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St Louis is Saint Louis, not Street Louis.

Summary: When I was a young man ploughing my way through the rich soil of the English language like a diligent apprentice farmer, it was the abbreviation that was generally in use

By Marwan Asmar, Special to Gulf News,Thinker

Because it's now taken for granted that there are, at least, two kinds of English (American English and British English), copy editors and proofreaders will sometimes find themselves trapped on the horns of a dilemma, as it were, when it comes to punctuating abbreviations. Should Doctor be shortened to Dr (without a full stop, or should it be written thus: Dr.)? Either way is right, mind you. It just depends on where (or in which country) the copy editing is taking place, that's all.

The rule in American English is that if an abbreviation consists of the first and last letters of that word, then one places a 'period, or full stop' after the word is shortened. So, Doctor in America is Dr. Ditto with Mrs. and the short form for street is (St.) which, because English aims also to be confusing, might also be the abbreviation for saint!

And then, if an abbreviation consists of only the primary part of a word, then again one affixes a full stop at the end. Thus, October is written as Oct with a full stop after it (Oct.) The same for November, Monday and Sunday.

Acronyms, however, are different from abbreviations. They are 'words formed from the initial letters and are pronounced as they are spelled, not as separate letters', according to Oxford Dictionaries dot com. So, the North Atlantic Treaty Organisation, as we know it, is 'acronymised' (if that is even a word?) to Nato and, again as we know, is pronounced (Nay-toe). The same with 'subscriber identification module', which we all know more familiarly as the Sim (card), and in fact very few actually know it by its expanded form.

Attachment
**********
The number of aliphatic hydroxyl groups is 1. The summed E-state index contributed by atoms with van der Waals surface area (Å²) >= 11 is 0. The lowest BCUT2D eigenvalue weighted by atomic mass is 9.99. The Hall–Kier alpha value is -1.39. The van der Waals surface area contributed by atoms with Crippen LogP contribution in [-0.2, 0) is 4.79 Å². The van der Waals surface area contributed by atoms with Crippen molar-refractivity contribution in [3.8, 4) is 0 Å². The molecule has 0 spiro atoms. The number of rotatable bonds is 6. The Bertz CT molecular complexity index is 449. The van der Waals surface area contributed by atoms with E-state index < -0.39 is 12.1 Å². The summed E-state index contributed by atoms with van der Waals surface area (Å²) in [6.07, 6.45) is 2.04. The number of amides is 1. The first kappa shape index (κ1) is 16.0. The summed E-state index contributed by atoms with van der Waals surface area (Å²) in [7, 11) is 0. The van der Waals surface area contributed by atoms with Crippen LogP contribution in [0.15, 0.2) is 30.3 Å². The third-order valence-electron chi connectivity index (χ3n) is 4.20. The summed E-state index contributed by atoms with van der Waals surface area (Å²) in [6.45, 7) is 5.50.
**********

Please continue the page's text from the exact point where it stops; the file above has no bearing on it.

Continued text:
When I was a young man ploughing my way through the rich soil of the English language like a diligent apprentice farmer, it was the abbreviation that was generally in use. Even back then, we were searching for ways to make things easier for ourselves, by shortening words. I got to truly appreciate the value of the abbreviation as I grew older and entered the world of spy novels, depicting treacherous 'crossings and double crossings' during the Cold War era in East and West Germany. It was here that I encountered terms such as 'generaloberstabsveterinar' and 'festungswerkmeister' and was rather thankful for the more moderate English words that required abbreviating.

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Today, with the internet and social media abuzz, it's the evolved world of the acronym more than the abbreviation that one has moved into. A good old friend of mine in India says she can no longer understand her son in Australia, or his children, who are teenagers now. "They speak and write another language," she said, recently, when on a visit to Sydney, adding, "OMG, it's all LOL and IMHO and LMAO, all of which I had to ask to have explained, or I'd never have understood what they were trying to tell me."

Turns out, rather amusingly as she tells it, that even her son, who prides himself on being 'with the times' returned home from office just the other day with an anecdote that cracked his children up and literally had them ROFL.

It transpired that on this day in the office, he'd walked past his boss's private assistant's door and, glancing at her whiteboard on the wall noted that she'd written in red marker on two separate lines: 'F'up John's work', and 'J's memo f'd up.'

He couldn't believe his eyes! He knew, of course that John was their boss. So, biding his time, choosing his moment, he approached the personal assistant and pointed out that she may have made a glaring error, and did she want to erase the evidence before John himself came along?

Laughing hilariously, the assistant showed him an email from John himself to her, instructing, 'F'up my memo please, Karen.'

Swivelling around in her computer chair, fixing him with a mischievous grin, she said, 'It's short for follow-up, Nick. Whatever did you think it was, eh?'

Kevin Martin is a journalist based in Sydney, Australia.

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Publication:Gulf News (United Arab Emirates)
Date:Nov 22, 2017
Words:741
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